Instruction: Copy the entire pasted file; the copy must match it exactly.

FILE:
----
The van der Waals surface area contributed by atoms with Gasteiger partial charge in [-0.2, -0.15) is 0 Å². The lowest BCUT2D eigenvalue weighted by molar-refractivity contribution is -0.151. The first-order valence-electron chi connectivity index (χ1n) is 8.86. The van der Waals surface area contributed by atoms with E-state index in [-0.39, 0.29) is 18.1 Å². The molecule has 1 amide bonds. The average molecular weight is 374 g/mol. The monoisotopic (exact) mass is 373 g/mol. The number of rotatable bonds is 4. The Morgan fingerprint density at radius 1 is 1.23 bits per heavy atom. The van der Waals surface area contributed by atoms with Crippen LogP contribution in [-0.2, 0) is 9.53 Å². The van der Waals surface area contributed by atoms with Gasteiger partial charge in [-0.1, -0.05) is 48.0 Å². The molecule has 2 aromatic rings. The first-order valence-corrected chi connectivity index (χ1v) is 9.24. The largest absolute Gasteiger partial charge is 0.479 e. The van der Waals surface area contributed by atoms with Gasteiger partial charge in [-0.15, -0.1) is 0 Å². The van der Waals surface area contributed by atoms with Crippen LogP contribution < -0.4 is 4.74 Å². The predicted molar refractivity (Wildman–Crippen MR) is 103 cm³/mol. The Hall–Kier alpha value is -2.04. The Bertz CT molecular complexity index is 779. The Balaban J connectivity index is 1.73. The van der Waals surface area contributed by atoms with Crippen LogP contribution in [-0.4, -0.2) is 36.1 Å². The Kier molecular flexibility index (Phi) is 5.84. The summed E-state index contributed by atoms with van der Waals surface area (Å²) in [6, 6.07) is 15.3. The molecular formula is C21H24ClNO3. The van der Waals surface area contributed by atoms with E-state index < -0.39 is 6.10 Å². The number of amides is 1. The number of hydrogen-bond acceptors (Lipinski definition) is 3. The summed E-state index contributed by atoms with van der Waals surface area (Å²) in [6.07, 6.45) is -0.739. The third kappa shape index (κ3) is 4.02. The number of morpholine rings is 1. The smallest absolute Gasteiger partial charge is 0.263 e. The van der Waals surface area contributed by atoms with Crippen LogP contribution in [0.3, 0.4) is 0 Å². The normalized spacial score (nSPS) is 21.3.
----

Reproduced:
The van der Waals surface area contributed by atoms with Gasteiger partial charge in [-0.2, -0.15) is 0 Å². The lowest BCUT2D eigenvalue weighted by molar-refractivity contribution is -0.151. The first-order valence-electron chi connectivity index (χ1n) is 8.86. The van der Waals surface area contributed by atoms with E-state index in [-0.39, 0.29) is 18.1 Å². The molecule has 1 amide bonds. The average molecular weight is 374 g/mol. The monoisotopic (exact) mass is 373 g/mol. The number of rotatable bonds is 4. The Morgan fingerprint density at radius 1 is 1.23 bits per heavy atom. The van der Waals surface area contributed by atoms with Crippen LogP contribution in [-0.2, 0) is 9.53 Å². The van der Waals surface area contributed by atoms with Gasteiger partial charge in [-0.1, -0.05) is 48.0 Å². The molecule has 2 aromatic rings. The first-order valence-corrected chi connectivity index (χ1v) is 9.24. The largest absolute Gasteiger partial charge is 0.479 e. The van der Waals surface area contributed by atoms with Gasteiger partial charge in [-0.15, -0.1) is 0 Å². The van der Waals surface area contributed by atoms with Crippen LogP contribution < -0.4 is 4.74 Å². The predicted molar refractivity (Wildman–Crippen MR) is 103 cm³/mol. The Hall–Kier alpha value is -2.04. The Bertz CT molecular complexity index is 779. The Balaban J connectivity index is 1.73. The van der Waals surface area contributed by atoms with Crippen LogP contribution in [-0.4, -0.2) is 36.1 Å². The Kier molecular flexibility index (Phi) is 5.84. The summed E-state index contributed by atoms with van der Waals surface area (Å²) in [6, 6.07) is 15.3. The molecular formula is C21H24ClNO3. The van der Waals surface area contributed by atoms with E-state index < -0.39 is 6.10 Å². The number of amides is 1. The number of hydrogen-bond acceptors (Lipinski definition) is 3. The summed E-state index contributed by atoms with van der Waals surface area (Å²) in [6.07, 6.45) is -0.739. The third kappa shape index (κ3) is 4.02. The number of morpholine rings is 1. The smallest absolute Gasteiger partial charge is 0.263 e. The van der Waals surface area contributed by atoms with Crippen LogP contribution in [0.3, 0.4) is 0 Å². The normalized spacial score (nSPS) is 21.3.